Tesla Model 3 Options

If you want to get your Model 3 sooner, you can get the First Production version. This is rear-wheel drive with the long-range battery and premium upgrades. If you want the cheaper standard range version or the all-wheel drive, you can see an example of how this will impact your potential delivery below:

For the example schedule above the First Production vehicle could be delivered in just four weeks from the time the configure button is clicked. The more affordable $35,000 car could be delivered a few months later, and finally, the Dual Motor All-Wheel Drive in seven to nine months after the First Production would be in your driveway. There is still no official word on the white interior or the performance version of Model 3 yet. If those are on your desired feature list, keep your fingers crossed that they roll out with the model variants above.

If your car were on this example schedule and you waited for the Dual Motor AWD car, would you receive the full $7500 tax credit?

Tax Credit Cut Off

We've been tracking Tesla's US sales for over a year now. About a year, back then we predicted that Tesla would cross the 200,000 mark in Q2 of 2018. The Tesla superfans thought this was crazy late because Tesla would be making 5.000 Model 3s per week by the end of 2017. While I hoped they were right, the data said otherwise. Rather, we looked at all the hurdles that needed to be overcome and said that Tesla would ship a few thousand Model 3s in 2017. Musk's own warning statements (not his bold predictions) were used to support this forecast. As the 2017 production numbers rolled in each quarter, our prediction continued to come into focus as you can see here, here, and here.

With 160,000 Tesla's on US roads and a current delivery rate of 15,000 per quarter (and increasing), unless there is a major disruption, Tesla certainly will hit the 200,000 number at some point this year. So, let's look at the data:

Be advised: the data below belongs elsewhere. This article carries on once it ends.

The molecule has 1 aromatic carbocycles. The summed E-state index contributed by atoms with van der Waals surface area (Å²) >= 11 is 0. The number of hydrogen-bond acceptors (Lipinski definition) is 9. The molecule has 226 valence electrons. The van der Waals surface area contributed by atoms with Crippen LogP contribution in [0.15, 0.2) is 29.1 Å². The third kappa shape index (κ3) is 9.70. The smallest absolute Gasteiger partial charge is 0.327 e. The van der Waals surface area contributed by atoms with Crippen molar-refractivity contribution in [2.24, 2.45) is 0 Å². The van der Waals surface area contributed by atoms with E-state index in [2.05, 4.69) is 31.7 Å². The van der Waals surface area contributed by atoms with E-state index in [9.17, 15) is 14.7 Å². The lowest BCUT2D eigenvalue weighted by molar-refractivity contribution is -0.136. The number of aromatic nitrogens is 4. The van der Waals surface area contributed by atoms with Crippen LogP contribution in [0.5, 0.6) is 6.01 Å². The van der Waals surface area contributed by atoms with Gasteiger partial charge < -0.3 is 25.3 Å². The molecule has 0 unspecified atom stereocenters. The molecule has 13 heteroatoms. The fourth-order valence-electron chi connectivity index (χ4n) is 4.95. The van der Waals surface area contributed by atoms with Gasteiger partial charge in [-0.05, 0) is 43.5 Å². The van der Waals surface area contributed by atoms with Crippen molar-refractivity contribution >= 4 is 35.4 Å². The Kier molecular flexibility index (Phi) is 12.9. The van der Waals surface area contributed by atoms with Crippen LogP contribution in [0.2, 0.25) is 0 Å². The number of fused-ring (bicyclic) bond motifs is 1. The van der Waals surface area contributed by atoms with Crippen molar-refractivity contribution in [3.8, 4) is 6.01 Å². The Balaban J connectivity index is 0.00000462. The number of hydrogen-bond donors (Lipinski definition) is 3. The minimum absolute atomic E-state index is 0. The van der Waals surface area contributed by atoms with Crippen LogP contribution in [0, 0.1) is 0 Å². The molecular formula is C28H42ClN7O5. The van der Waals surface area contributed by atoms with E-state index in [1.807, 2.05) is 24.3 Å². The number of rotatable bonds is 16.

Just as it has for more than a year, our model predicts the 200,000th US Tesla car will be delivered in Q2 of 2018. This is not the hyped expectation nor the pessimistic one; each of which have their following, but a realistic prediction that, so far, has proven to hold up over one year's worth of additional car deliveries.

If this model is correct and the 200,000th car is delivered in Q2 of 2018, here's how the incentive would phase out.

That means the example delivery schedule given at the beginning of this article, could wait for the standard battery in "Early 2018" or the dual motor AWD in Q3 and still receive the full incentive.

Maximize The Incentive

Looking at the prediction model in more detail, since it shows 200,000th delivery in June (late in Q2), Tesla may opt to stockpile some and/or divert some Model S and X deliveries to Norway or China so that the 200,000 mark is crossed in July rather than June. Delivering the milestone vehicle early in the 3rd quarter would allow Tesla to maximize the number of deliveries that fall under the full incentive. This is likely to be a decision that is made as late as possible so they will have the most certainty possible.

If Tesla cannot deliver the 200,000th car in April of 2018, they will likely delay the delivery if that milestone vehicle until July.